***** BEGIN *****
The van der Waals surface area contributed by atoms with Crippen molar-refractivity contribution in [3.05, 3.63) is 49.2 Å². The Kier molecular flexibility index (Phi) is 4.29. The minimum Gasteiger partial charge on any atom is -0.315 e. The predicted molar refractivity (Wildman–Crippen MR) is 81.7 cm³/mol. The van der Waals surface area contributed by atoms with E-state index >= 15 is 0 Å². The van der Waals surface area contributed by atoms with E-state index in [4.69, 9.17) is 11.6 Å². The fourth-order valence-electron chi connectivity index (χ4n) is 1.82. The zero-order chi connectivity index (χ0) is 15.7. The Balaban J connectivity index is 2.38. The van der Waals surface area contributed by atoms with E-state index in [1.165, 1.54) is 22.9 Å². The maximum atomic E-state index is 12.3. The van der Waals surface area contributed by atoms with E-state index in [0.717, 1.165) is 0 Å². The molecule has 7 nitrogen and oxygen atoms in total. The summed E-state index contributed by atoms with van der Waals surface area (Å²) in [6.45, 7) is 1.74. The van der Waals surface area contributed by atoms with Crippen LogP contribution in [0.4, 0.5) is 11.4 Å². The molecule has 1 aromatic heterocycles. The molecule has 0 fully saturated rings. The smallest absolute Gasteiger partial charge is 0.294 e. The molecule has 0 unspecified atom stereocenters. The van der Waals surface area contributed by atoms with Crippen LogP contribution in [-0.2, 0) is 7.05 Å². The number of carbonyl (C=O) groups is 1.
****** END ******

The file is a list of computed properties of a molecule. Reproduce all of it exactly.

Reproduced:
The van der Waals surface area contributed by atoms with Crippen molar-refractivity contribution in [3.05, 3.63) is 49.2 Å². The Kier molecular flexibility index (Phi) is 4.29. The minimum Gasteiger partial charge on any atom is -0.315 e. The predicted molar refractivity (Wildman–Crippen MR) is 81.7 cm³/mol. The van der Waals surface area contributed by atoms with E-state index >= 15 is 0 Å². The van der Waals surface area contributed by atoms with E-state index in [4.69, 9.17) is 11.6 Å². The fourth-order valence-electron chi connectivity index (χ4n) is 1.82. The zero-order chi connectivity index (χ0) is 15.7. The Balaban J connectivity index is 2.38. The van der Waals surface area contributed by atoms with E-state index in [1.165, 1.54) is 22.9 Å². The maximum atomic E-state index is 12.3. The van der Waals surface area contributed by atoms with E-state index in [0.717, 1.165) is 0 Å². The molecule has 7 nitrogen and oxygen atoms in total. The summed E-state index contributed by atoms with van der Waals surface area (Å²) in [6.45, 7) is 1.74. The van der Waals surface area contributed by atoms with Crippen LogP contribution in [0.4, 0.5) is 11.4 Å². The molecule has 1 aromatic heterocycles. The molecule has 0 fully saturated rings. The smallest absolute Gasteiger partial charge is 0.294 e. The molecule has 0 unspecified atom stereocenters. The van der Waals surface area contributed by atoms with Crippen LogP contribution in [-0.2, 0) is 7.05 Å². The number of carbonyl (C=O) groups is 1.